With the tease of Spring for a couple weeks in early February, it’s not difficult to think Winter is over and done.  But God has a way of letting us know he is still in charge.

April 1, 2010. Snow Cap on Mt. St. Helena.

Snow in San Francisco!! Perhaps on Friday or Saturday that could happen.  I am expecting to see snow ringing the Napa Valley by the weekend, but that is still only the end of February.  In 2010 we had a snow cap on Mt.  St. Helena on April 1st, and it wasn’t an April Fools joke.

The good news for now, is that the vines are still dormant, although it won’t take more than a couple of days at 75 degrees to see buds start to pop into this years new growth.

You may have seen a lot of  vines in the Valley this year with “long haircuts”.  Our Cabernet was “long” pruned a month ago, leaving canes 12 to 14 inches long.  Just as we see signs of bud swell this spring, we will go back into the vineyard and “finish” prune the vines, selecting the spurs to remain for this year’s crop.

Wicker Vineyards Cabernet Vines Waiting For Final Pruning Cuts

This buys us a couple of benefits.

First, it allows us to make the finish cuts just as the shoots start to grow.  Without all the long brush to pull from the canopy, there is no danger of breaking off the tender new buds.  This gains us as much as a week or ten days of frost protection by delaying the bud break.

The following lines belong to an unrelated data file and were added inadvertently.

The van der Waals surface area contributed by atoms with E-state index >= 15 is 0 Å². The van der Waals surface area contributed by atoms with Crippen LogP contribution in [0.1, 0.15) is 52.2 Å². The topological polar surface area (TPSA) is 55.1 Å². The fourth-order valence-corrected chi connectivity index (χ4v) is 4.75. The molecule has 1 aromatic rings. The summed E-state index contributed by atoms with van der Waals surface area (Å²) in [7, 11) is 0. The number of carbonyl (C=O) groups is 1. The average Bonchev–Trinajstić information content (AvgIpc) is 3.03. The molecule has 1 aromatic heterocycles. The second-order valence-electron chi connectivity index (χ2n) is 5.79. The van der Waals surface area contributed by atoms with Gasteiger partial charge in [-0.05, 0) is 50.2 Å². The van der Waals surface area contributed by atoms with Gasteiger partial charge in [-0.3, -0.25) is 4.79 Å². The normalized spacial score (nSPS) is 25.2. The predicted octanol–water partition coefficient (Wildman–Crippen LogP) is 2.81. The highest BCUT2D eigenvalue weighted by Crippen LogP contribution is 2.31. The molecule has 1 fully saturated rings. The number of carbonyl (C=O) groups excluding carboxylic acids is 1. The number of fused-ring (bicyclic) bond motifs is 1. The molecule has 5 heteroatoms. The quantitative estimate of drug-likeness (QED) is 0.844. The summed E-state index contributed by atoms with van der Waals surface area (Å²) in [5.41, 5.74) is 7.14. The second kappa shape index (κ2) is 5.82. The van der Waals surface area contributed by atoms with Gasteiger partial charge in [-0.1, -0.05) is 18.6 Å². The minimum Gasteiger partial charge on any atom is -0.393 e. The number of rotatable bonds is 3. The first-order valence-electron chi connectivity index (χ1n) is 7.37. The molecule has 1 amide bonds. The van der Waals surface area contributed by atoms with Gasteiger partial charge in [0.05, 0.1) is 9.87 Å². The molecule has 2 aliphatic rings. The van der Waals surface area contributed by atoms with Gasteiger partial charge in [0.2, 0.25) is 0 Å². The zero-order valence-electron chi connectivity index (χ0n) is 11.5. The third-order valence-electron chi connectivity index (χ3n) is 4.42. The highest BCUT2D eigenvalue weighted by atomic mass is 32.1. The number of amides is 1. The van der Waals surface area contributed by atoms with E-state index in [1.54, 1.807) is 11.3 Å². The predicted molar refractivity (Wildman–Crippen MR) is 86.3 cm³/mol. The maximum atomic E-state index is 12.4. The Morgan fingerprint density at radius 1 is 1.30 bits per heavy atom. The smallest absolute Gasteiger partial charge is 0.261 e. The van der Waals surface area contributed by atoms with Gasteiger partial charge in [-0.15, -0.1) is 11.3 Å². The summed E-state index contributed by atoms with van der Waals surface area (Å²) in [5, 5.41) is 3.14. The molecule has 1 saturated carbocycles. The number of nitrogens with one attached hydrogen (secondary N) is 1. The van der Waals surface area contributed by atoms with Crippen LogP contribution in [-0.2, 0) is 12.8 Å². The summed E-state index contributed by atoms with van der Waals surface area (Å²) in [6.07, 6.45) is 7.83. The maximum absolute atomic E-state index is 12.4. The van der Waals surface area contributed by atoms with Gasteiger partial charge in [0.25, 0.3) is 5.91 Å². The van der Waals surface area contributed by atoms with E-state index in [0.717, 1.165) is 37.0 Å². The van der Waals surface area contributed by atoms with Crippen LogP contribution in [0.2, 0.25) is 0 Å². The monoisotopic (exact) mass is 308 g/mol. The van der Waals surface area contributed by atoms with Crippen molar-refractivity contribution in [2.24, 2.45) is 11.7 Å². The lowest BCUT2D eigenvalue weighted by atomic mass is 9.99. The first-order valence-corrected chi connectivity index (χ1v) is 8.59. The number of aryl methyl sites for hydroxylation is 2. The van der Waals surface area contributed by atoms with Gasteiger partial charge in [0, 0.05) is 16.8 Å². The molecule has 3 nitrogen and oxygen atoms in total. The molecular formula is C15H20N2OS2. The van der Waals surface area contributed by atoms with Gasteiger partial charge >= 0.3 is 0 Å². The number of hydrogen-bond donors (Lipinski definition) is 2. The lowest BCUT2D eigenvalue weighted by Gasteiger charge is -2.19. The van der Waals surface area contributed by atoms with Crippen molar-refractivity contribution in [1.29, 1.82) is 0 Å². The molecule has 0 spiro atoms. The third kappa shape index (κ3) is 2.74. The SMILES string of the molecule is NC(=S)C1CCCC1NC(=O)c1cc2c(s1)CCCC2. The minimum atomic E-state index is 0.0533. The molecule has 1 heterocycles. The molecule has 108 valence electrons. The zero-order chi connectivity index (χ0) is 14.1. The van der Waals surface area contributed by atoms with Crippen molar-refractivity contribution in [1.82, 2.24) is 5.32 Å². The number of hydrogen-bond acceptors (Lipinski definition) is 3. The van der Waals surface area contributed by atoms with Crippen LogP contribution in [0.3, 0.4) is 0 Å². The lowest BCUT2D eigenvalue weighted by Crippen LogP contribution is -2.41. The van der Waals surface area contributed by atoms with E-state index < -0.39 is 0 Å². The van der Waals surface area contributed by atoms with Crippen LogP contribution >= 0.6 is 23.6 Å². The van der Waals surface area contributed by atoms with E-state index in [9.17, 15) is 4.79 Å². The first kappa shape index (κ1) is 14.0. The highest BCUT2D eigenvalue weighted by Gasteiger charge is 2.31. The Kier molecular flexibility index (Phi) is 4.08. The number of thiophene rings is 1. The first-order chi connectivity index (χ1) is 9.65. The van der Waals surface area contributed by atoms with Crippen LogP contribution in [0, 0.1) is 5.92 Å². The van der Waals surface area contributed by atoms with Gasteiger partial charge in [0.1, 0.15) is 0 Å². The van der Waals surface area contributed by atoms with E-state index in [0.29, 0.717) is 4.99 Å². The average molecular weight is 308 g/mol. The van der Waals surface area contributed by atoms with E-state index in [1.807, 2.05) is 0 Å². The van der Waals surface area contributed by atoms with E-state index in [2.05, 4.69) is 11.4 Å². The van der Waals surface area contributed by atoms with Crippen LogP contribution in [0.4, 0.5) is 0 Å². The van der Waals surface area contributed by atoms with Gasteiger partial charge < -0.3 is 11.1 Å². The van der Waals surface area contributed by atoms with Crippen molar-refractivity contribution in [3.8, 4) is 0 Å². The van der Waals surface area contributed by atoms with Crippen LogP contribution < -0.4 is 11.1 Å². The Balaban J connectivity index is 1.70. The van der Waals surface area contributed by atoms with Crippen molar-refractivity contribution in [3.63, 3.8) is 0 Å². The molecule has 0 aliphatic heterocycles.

Secondly, this practice helps us control Eutypa fungus infections.  The free fungus spores are released by rainfall, and infect the vine through the fresh pruning cuts.  When we make the final cuts, any early, wet season infection by Eutypa spores is trimmed off before it has a chance to work its way into the main structure of the vine.  This is a great example sustainable practice farming, preserving vine health without the use of chemicals.

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Early April Snow Cap on Mt. St. Helena Was No April Fools Joke

2010:  A growing season to remember.

This was my 41st harvest in Napa Valley since making grape growing my career in 1970; and not one I will soon forget.  The unusually cool season tested the patience of grape growers, many of whom reacted by removing leaves and canopy in a misguided effort to “accelerate” the ripening process.  This season’s fruit had not been exposed to heat all season, and with the exposure created by removing leaves that provide natural shade, the fruit was subject to severe damage when the late season temperatures spiked to 110 degrees or more.

With experience telling us we would see hot weather before the season was over, we were very careful to leave leaf cover to provide protection to the “unseasoned” fruit, particularly on the afternoon side of the vines.  Not only are these leaves nature’s shade cover, but each leaf is also the plant’s tiny photosynthetic “factory”, providing carbohydrates and nutrient utilization.

2010 Cabernet in beautiful condition just prior to harvest

We were also careful to anticipate the hot weather, making sure the vines were properly hydrated and nourished, much as we humans need plenty of water when it gets hot.  The plant reacts to the sudden heat much like we do, feeling the effects of sudden temperature changes.  When we go from 75 degree weather to sudden 100 degree spells, we find ourselves seeking shade, water and someway to cool off.

Our Howell Mt. fruit made it to harvest in prime condition.  The 2010 Wicker Vineyards Cabernet is in barrels and tasting lush and rich already.  I believe this is one of those years that will lend itself perfectly to our complex, elegant style.  Another Wicker vintage to anticipate.